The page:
My heart pounds a little as the harness is tightened around my hips. I was told not to wear any loose clothing, and I am relieved to have followed that instruction when they describe an unfortunate experience with a female reporter and a button-up blouse a few months ago. As I step into the tunnel, my harness is connected to the straps mounted to the floor of the test area. The last thing I’m told is that there will be a loud bang, and that I shouldn’t panic when I hear it. Yeah, right.
The wind starts calmly and I am now excited. This has got to be a meteorologist’s dream to experience pure, hurricane-force winds. King stands outside the test area with signs ready to tell me how fast the air is flowing. 30 mph, it reads. I spread my arms out like a bird and I’m feeling good.
We hit 40 mph and I think of how amazing it is to feel sustained winds like this, which is hard to come by in nature. 40 mph is a lot stronger than you think it would be, and I start to realize that this is going to be much more extreme than I anticipated.
60 mph: Wow. I am shocked at the force of air. It’s no wonder that 60 mph straight-line storm winds can topple trees. King laughs outside the window at my amazement.
74 mph: Category 1 winds on the Saffir Simpson Hurricane Scale. I haven’t given The Weather Channel’s Jim Cantore the credit he deserves. He’s out there in every land-falling hurricane with winds like this AND lashing rain. It’s difficult to move your limbs, and you struggle to turn your head. I consider writing Cantore an email suggesting he strap himself down when he’s reporting live from a hurricane.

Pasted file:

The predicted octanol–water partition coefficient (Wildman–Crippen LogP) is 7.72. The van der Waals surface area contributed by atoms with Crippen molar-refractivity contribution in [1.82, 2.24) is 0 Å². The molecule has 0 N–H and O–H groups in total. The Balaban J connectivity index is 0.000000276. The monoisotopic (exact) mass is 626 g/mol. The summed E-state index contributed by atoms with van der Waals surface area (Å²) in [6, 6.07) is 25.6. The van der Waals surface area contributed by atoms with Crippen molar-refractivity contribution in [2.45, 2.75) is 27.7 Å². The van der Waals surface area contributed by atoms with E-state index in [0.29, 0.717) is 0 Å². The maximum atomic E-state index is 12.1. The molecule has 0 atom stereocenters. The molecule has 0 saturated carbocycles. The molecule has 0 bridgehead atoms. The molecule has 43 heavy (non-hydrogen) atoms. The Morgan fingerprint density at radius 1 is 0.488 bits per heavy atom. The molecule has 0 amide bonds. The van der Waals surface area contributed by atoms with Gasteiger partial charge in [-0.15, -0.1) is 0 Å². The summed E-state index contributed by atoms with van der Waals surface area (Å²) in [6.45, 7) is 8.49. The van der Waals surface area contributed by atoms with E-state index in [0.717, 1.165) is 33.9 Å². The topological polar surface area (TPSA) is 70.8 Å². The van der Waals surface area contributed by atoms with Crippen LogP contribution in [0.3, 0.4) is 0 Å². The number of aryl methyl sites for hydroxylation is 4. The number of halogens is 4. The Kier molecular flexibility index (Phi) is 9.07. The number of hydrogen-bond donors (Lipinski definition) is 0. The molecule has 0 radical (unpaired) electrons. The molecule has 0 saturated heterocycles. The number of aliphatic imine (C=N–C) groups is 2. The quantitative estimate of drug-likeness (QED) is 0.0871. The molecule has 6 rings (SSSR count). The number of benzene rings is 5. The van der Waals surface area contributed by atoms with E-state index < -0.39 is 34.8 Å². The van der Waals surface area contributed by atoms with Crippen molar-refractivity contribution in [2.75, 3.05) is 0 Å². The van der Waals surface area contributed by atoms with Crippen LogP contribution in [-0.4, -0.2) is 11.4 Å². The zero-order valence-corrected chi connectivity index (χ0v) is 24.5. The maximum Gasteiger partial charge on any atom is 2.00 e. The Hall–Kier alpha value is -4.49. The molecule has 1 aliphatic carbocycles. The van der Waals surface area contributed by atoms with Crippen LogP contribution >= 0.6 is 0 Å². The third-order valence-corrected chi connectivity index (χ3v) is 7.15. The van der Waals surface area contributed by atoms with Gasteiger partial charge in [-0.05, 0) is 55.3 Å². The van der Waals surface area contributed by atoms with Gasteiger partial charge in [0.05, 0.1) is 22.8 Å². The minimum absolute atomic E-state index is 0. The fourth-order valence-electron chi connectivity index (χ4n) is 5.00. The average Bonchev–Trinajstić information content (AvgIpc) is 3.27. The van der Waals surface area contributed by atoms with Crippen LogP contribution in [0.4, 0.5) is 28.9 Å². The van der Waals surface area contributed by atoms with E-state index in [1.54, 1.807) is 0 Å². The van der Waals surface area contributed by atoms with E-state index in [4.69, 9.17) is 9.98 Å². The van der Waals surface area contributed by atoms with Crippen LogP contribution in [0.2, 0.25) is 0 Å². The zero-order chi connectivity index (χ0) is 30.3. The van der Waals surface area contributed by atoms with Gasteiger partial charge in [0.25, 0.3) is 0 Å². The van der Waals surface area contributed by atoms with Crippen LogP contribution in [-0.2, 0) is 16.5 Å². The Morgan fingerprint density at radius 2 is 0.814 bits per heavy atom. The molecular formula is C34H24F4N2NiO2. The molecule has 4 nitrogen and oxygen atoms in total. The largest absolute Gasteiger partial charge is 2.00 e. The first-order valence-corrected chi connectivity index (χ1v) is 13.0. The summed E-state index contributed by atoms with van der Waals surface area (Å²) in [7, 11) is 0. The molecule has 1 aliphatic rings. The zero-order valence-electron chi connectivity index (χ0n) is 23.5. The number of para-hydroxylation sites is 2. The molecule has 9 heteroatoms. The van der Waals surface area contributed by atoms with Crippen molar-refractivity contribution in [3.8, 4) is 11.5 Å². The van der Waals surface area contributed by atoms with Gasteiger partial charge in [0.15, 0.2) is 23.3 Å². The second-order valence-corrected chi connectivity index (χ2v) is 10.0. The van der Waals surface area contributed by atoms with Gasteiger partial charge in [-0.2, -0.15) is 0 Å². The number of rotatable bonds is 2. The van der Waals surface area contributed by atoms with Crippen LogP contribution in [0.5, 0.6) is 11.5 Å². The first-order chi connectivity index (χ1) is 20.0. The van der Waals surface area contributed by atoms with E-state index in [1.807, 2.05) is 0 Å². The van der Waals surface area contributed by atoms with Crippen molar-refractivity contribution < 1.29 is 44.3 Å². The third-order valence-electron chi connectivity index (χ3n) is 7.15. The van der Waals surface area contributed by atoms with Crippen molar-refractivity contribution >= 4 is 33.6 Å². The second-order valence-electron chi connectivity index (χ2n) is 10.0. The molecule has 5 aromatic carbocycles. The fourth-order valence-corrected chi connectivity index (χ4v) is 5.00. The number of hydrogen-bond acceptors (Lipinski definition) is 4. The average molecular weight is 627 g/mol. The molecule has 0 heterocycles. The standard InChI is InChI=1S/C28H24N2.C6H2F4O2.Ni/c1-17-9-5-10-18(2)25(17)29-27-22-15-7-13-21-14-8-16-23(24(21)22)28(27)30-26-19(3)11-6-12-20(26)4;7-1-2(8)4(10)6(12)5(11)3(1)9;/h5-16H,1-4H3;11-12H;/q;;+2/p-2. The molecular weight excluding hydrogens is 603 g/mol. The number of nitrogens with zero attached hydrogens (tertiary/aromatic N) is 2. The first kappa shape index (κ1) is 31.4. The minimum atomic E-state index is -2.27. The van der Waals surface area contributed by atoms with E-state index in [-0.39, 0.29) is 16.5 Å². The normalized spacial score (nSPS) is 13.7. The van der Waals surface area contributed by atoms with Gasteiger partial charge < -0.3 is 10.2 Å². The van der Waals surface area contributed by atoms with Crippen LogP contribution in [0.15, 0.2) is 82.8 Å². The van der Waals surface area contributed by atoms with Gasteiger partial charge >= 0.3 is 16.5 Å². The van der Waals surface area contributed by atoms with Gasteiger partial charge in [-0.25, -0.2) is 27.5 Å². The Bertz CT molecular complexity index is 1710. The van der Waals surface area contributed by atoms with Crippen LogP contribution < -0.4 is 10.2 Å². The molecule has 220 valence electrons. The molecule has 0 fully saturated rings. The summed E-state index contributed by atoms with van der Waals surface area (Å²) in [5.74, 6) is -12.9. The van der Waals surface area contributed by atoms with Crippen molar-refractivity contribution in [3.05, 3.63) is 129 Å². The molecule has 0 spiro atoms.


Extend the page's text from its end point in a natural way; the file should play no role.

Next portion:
96 mph: This has become less about fun and more about a mission of survival. It’s me against the wind as I am pushed backwards and my harness straps lock into place. I lean into the category 2 wind. Only a couple of minutes have passed but I feel like I’ve been in this tunnel for eternity.
105 mph: At this speed, whatever amount of moisture was in your eyes has been blown away. You need to keep your mouth closed, too, for similar reasons. I strain against the force to give a thumbs up. I am determined to stay in here until I feel the power of a category 3.
111 mph: Finally, category 3. A major hurricane, and “major” doesn’t even begin to describe it. It takes your breath away. Your skin ripples in waves like water. Your heart pounds, and you wonder how any structure survives wind like this. Shah ramps down the power at the control panel and I am amazed at how much I underestimated what this was going to be like.
As I exit the tunnel, I am asked how it felt. “Really intense,” I say, at a loss for words. Wind resistance, which is a good way to measure how wind “feels,” increases exponentially with speed. So, imagine the strongest winds you’ve ever felt, and then multiply that feeling by 1,000 and you might get the idea.
If I had my way, every forecaster would have the opportunity to safely feel the power of a category 3 hurricane. This experience has changed the way I will talk about the power and danger of hurricane winds.